People are surprised to find that the author of The Age of Innocence, The House of Mirth and The Custom of the Country wrote ghost stories, but she did and frightfully well.
Today I read, The Triumph of Night, one of the eleven short stories within the collection. Wharton wastes no time in telling a ghost story. Right from the start, you get a strange sensation that some poor soul is going to experience a creepy or painful event.
It was clear that the sleigh from Weymore had not come; and the shivering young traveler from Boston, who had counted on jumping into it when he left the train at Northridge Junction, found himself standing alone on the open platform, exposed to the full assault of nightfall and winter.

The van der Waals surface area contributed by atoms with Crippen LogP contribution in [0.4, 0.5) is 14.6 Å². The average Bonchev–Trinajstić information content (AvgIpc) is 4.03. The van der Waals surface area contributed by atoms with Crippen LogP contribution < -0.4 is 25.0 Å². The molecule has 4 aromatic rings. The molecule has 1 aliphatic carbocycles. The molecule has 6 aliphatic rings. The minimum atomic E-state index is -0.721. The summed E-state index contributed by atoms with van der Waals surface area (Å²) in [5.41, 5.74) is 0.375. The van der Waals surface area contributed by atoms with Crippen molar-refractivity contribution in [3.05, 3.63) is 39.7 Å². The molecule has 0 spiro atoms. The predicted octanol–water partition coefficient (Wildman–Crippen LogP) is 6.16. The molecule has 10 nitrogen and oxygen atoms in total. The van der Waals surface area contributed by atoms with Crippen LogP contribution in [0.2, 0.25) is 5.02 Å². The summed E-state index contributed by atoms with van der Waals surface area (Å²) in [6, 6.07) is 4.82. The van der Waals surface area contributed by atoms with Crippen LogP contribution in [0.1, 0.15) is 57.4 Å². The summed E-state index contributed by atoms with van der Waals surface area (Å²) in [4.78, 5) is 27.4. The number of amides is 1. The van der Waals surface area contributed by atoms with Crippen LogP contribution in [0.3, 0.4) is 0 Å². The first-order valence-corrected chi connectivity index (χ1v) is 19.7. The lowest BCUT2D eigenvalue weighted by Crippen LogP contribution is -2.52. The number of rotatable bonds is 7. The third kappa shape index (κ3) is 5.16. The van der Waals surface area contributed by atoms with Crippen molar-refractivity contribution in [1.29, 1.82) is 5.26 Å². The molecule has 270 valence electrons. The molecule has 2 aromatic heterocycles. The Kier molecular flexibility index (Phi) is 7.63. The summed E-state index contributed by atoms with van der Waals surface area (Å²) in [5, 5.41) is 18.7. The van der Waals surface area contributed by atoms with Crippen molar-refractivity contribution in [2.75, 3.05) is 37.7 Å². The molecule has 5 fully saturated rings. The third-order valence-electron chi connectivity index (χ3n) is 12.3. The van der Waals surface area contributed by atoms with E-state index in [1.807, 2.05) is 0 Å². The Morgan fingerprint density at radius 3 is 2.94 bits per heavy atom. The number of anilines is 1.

As a reader…I’m already uncomfortable.
The train doesn’t arrive, a stranger shows up, the snow prevents the character from getting to his destination, he’s force to stay at the home of another stranger, etc. It’s the perfect set-up for a good ghost story.
All eleven stories offer varying degrees of tension with an omen or an unsettling word that sets the tone.
Thankfully, there is no gore. No horror. No terrorizing, hockey-mask-wearing characters. Just pure, unadulterated fiction with some extra tension and a smattering of the paranormal.